Tag: The Canadian Charter of Rights and Freedoms

My Interview With The Rutherford Show: Damages For Charter Breaches


Earlier this week I was asked to participate in a radio interview with Dave Rutherford where we discussed the recent Supreme Court of Canada Decision Vancouver v. Ward.
You can click here for some background information.  In short the Supreme Court of Canada has acknowledged that Canadian Judges can award financial damages if the Government violates an individuals rights under the Canadian Charter of Rights and Freedoms.  This decision will undoubtedly have a significant effect on the Canadian Legal landscape and I was pleased to have an opportunity to discuss this with Dave and his listeners in Alberta.
A quick correction is warranted as well.  Early in the interview I speculate that criminal lawyers could potentially ask for the remedy of damage awards in the course of a criminal trial but later in the interview I point out that this is in fact not a possibility.  The Supreme Court of Canada specifically notes that “Provincial criminal courts are not so empowered and thus do not have the power to award damages under s. 24(1).”  For individuals to seek damages for breach of Charter rights the appropriate way to put the matter before the Courts is through a conventional lawsuit.
You can click on the following link to listen to the interview in full:
bc-injury-law-dave-rutherford-interview.
As always, any feedback is welcome!

Supreme Court of Canada Confirms Damages Can Be Awarded For Charter Breaches


In what is one of the most important legal decisions in the 28 year history of the Canadian Charter of Rights and Freedoms, the Supreme Court of Canada released reasons for judgement confirming that Canadian Courts have the right to award financial damages for state actions that violate individuals rights under the Charter.
This decision (Vancouver v. Ward) creates a brand new right to ‘constitutional damages’ which is distinct from typical lawsuits for compensation.   The Court held that this legal remedy is important to ensure that Charter Rights are not “whittled away by attrition“.
In today’s case the Plaintiff was subjected to an unlawful strip search in 2002.  At trial he was awarded $5,000 for breach of his rights under the Charter.  The BC Court of Appeal upheld this award.  (You can click here for more background on the judicial history) The Supreme Court of Canada concluded that this was appropriate and set out the legal framework for when damages can be awarded for Charter breaches and the factors the Court should consider in determining the amount of damages.
The Chief Justice of the Supreme Court of Canada summarized the test of when damages can be awarded as follows:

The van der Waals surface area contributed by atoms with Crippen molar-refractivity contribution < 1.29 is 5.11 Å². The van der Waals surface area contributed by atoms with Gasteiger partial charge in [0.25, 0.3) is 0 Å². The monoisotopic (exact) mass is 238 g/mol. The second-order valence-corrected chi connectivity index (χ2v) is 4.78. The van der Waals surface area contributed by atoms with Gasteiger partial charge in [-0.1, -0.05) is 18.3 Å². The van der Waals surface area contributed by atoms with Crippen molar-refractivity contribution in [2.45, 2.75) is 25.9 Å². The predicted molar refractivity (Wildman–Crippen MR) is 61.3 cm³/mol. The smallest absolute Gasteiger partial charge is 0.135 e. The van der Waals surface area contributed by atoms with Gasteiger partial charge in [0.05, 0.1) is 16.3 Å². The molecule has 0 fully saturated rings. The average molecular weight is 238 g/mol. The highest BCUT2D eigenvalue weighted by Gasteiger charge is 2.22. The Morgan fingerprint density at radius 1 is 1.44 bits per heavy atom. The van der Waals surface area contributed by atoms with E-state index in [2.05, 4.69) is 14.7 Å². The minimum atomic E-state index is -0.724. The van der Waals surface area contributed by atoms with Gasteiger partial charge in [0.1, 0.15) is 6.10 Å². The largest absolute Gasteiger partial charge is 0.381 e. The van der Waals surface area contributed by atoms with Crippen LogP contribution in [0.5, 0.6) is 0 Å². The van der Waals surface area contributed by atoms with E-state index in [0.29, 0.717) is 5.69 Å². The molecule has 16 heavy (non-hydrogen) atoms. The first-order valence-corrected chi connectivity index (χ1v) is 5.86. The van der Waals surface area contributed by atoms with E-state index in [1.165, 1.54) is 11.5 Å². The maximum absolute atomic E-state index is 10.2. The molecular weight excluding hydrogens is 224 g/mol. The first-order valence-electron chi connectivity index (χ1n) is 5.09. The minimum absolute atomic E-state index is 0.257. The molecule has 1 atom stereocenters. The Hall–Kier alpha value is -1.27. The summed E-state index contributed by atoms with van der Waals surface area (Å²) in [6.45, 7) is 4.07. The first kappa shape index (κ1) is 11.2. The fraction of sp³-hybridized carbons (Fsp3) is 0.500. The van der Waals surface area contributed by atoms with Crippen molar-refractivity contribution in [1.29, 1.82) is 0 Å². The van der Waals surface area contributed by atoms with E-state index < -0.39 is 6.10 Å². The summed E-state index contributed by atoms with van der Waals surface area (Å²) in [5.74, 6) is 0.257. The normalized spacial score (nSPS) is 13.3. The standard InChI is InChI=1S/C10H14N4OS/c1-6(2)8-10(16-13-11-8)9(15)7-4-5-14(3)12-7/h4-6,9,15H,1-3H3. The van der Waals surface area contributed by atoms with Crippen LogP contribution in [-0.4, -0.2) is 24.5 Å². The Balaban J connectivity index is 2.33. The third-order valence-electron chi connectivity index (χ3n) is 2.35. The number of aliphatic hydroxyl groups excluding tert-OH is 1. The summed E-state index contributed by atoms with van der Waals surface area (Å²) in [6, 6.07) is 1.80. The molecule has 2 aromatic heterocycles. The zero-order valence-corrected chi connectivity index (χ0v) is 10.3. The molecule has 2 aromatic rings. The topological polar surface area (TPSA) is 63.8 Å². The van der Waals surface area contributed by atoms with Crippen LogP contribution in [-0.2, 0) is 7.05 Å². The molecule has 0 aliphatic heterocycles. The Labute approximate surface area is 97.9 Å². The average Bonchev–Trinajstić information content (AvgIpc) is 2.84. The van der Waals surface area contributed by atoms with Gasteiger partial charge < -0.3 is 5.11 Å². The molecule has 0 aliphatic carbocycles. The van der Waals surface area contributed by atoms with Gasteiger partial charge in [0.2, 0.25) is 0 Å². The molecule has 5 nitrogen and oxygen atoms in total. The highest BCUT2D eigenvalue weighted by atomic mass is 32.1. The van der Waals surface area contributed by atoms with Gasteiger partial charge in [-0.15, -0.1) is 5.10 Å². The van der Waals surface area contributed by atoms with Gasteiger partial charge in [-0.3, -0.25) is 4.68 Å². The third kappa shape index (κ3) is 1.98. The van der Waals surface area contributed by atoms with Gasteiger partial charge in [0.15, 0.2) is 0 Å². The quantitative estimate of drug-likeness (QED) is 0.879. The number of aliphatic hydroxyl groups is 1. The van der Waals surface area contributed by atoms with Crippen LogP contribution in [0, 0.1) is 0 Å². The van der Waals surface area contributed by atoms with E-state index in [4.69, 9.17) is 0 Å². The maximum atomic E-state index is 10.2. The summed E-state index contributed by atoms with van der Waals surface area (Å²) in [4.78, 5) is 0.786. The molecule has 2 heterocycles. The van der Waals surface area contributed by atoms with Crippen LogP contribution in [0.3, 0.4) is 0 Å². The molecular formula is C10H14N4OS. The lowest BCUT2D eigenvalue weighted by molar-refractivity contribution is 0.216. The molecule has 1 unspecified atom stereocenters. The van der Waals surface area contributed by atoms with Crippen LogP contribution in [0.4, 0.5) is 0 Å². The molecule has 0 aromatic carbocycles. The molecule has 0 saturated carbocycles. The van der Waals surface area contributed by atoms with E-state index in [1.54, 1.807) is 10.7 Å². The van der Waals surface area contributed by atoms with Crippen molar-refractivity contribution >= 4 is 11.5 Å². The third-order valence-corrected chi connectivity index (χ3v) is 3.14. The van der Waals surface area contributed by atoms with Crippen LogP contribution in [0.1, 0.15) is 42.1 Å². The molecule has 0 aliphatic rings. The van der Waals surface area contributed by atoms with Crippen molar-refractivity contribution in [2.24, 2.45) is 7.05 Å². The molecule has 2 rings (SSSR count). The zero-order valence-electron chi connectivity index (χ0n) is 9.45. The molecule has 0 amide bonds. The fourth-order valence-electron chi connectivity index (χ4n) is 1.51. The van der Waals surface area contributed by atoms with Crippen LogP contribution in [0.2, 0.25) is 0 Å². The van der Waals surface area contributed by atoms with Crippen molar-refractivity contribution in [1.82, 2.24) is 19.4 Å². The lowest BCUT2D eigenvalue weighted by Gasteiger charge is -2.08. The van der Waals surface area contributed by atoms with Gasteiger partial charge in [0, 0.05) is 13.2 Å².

[4] I conclude that damages may be awarded for Charter breach under s. 24(1) where appropriate and just.  The first step in the inquiry is to establish that a Charter right has been breached.  The second step is to show why damages are a just and appropriate remedy, having regard to whether they would fulfill one or more of the related functions of compensation, vindication of the right, and/or deterrence of future breaches.  At the third step, the state has the opportunity to demonstrate, if it can, that countervailing factors defeat the functional considerations that support a damage award and render damages inappropriate or unjust.  The final step is to assess the quantum of the damages.
The Court then provide the following summary of the factors Courts should consider in arriving at a dollar figure for Charter breaches:
[57] To sum up, the amount of damages must reflect what is required to functionally serve the objects of compensation, vindication of the right and deterrence of future breaches, insofar as they are engaged in a particular case, having regard to the impact of the breach on the claimant and the seriousness of the state conduct.  The award must be appropriate and just from the perspective of the claimant and the state.
I strongly urge everyone to read today’s case in full as the Court sets out extensive reasons of the justification for damage awards under the Charter, considerations when these are just, factors for when these should not be awarded, guiding principles in arriving at quantum and guidance on the form and procedure of these lawsuits.

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ERIK
MAGRAKEN

Personal Injury Lawyer

When not writing the BC Injury Law Blog, Erik is the managing partner at MacIsaac & Company, based in Victoria, B.C. He is also involved with combative sports regulatory issues and authors the Combat Sports Law Blog.

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